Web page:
Within the healthcare technology sub-segment, I would split that separately into the device sector and the research tool sector. Within the first one, my outlook here is somewhat cautious. I already mentioned some of the macroeconomic risks that could be affecting pockets of medical devices. Mostly having a negative impact on healthcare utilization, especially within areas of more discretionary types of procedures. Here, we’re thinking of sectors such as orthopedics, et cetera. These are largely to be avoided this year, in my opinion. However, there are also specific individual companies that do have a better outlook. I would here specifically mention some of the most discounted names with very, very high-quality businesses that should be going through certain idiosyncratic types of recoveries through to 2023. Companies such as Metronic or even Philips certainly come to mind when thinking of these types of assets.

Within research tools, I think that the fundamentals are much more solid and defensive, unlike the device sector, albeit the entire sub-sector itself is also trading at reasonably elevated valuations. However, companies that have broad exposure to all of the pockets of this space, very highly attractive growth opportunities within this sector could be tapped into by investing in companies such as ThermoFischer or Merck KGaA.

I would also point investors towards some of the more specific to the highest growth segments within healthcare research that have been highly discounted as a result of the broader selloff in the technology sector within the equity. And here, companies such as 10X Genomics or Akya are some of the list of assets that I think are very attractive to investors, especially heading into this year. These companies are exposed to some of the highest growth segments that we’re currently seeing within the research domain of healthcare, and that’s both preclinical research, as well as clinical research. These are segments of so-called spatial, genomic, or proteomic analysis.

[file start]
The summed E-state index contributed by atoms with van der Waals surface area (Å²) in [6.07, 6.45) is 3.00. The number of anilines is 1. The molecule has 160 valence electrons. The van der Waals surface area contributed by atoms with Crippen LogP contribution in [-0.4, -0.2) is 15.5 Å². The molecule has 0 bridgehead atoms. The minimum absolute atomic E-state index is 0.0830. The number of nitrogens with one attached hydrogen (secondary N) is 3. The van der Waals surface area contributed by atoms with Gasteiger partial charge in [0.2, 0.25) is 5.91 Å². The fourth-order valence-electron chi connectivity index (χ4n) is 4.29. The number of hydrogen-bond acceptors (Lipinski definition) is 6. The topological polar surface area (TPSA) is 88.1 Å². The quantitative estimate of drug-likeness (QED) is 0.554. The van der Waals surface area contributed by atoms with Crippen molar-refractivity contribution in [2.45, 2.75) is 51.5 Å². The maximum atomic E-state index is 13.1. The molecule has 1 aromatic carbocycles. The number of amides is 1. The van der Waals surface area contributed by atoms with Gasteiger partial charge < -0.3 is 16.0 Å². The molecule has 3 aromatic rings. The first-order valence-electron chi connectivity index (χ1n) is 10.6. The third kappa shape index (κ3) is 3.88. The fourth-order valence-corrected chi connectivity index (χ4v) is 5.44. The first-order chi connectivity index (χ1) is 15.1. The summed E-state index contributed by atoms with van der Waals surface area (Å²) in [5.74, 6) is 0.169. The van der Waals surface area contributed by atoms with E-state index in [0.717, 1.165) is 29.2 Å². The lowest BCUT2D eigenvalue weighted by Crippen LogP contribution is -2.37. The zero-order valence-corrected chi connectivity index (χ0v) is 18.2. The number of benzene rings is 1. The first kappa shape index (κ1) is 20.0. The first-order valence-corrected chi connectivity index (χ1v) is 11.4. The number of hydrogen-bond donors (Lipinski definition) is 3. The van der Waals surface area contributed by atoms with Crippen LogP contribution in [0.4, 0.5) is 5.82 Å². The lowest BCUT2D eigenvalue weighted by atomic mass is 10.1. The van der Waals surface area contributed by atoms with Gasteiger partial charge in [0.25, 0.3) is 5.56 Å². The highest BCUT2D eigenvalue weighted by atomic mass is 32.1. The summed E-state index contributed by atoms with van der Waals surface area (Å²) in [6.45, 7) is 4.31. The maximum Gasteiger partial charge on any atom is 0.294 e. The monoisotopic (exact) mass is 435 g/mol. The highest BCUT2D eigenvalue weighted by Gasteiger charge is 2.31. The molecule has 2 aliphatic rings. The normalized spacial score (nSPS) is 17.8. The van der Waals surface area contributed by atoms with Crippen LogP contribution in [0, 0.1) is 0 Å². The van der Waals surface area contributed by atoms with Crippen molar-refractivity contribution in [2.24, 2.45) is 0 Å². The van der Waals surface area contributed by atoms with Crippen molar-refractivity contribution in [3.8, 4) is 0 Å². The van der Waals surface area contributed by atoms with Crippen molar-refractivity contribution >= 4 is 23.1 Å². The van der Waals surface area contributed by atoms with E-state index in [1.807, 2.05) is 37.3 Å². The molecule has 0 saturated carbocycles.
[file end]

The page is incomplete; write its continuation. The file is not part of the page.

Within the last major segment of healthcare, healthcare services, here, I would highly recommend a very targeted approach. Going after high-quality assets in very defensive segments of services that are also largely exposed to fairly intact and durable growth drivers that are really secular in nature and not exhibit much cyclical behavior. Managed care continues to be a very attractive segment for investors within global healthcare, and here, domain leaders such as United Health or CVS are really great types of stocks to obtain exposure into this sub-sector. For long-term-oriented investors, some of the highest-quality companies within the so called contract manufacturing or contract research domain within services are also today very attractive investment opportunities. Companies such as IQVIA, which is a category leader in outsourcing research and development services, enabled by very advanced data analytic capabilities, would certainly come to mind. And within contract manufacturing, companies such as Lonza should perform quite well this year and beyond, within the space.

The only additional major driver that probably should be considered by core investors is the evolution of residual Covid, and that’s particularly important for China. As the Chinese market does open up, it may mitigate some of the challenges with respect to healthcare utilization that we may see in the Western markets, but of course, that recovery may be highly gradual. And really, mostly outweighed towards the second half of 2023, with a number of moving pieces, in terms of the speed to recovery, the evolution of the prophylactic vaccine, or therapeutic modalities within that market. Which today, are yet to be determined, in terms of the type of projected developments that are going to be happening in the market in 2023. But certainly a very important driver for global healthcare for investors to be paying attention to this year.